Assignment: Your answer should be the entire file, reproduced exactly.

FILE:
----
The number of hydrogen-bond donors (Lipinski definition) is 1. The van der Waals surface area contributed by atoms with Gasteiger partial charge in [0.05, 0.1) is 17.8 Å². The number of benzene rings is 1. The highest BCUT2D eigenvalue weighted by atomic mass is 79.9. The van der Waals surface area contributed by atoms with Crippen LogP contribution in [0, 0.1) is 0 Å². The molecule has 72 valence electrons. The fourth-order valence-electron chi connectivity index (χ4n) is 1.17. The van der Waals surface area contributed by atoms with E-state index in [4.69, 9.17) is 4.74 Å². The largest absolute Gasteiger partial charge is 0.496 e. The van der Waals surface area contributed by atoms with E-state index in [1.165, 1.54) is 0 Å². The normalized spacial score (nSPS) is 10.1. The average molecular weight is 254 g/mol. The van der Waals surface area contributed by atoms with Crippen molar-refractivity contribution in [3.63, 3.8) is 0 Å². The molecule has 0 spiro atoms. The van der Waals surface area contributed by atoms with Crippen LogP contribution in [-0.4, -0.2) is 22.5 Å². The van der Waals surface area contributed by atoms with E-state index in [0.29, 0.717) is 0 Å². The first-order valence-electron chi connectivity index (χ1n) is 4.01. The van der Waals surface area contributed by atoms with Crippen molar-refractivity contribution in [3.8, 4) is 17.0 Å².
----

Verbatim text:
The number of hydrogen-bond donors (Lipinski definition) is 1. The van der Waals surface area contributed by atoms with Gasteiger partial charge in [0.05, 0.1) is 17.8 Å². The number of benzene rings is 1. The highest BCUT2D eigenvalue weighted by atomic mass is 79.9. The van der Waals surface area contributed by atoms with Crippen LogP contribution in [0, 0.1) is 0 Å². The molecule has 72 valence electrons. The fourth-order valence-electron chi connectivity index (χ4n) is 1.17. The van der Waals surface area contributed by atoms with E-state index in [4.69, 9.17) is 4.74 Å². The largest absolute Gasteiger partial charge is 0.496 e. The van der Waals surface area contributed by atoms with E-state index in [1.165, 1.54) is 0 Å². The normalized spacial score (nSPS) is 10.1. The average molecular weight is 254 g/mol. The van der Waals surface area contributed by atoms with Crippen molar-refractivity contribution in [3.63, 3.8) is 0 Å². The molecule has 0 spiro atoms. The van der Waals surface area contributed by atoms with Crippen LogP contribution in [-0.4, -0.2) is 22.5 Å². The van der Waals surface area contributed by atoms with E-state index in [0.29, 0.717) is 0 Å². The first-order valence-electron chi connectivity index (χ1n) is 4.01. The van der Waals surface area contributed by atoms with Crippen molar-refractivity contribution in [3.8, 4) is 17.0 Å².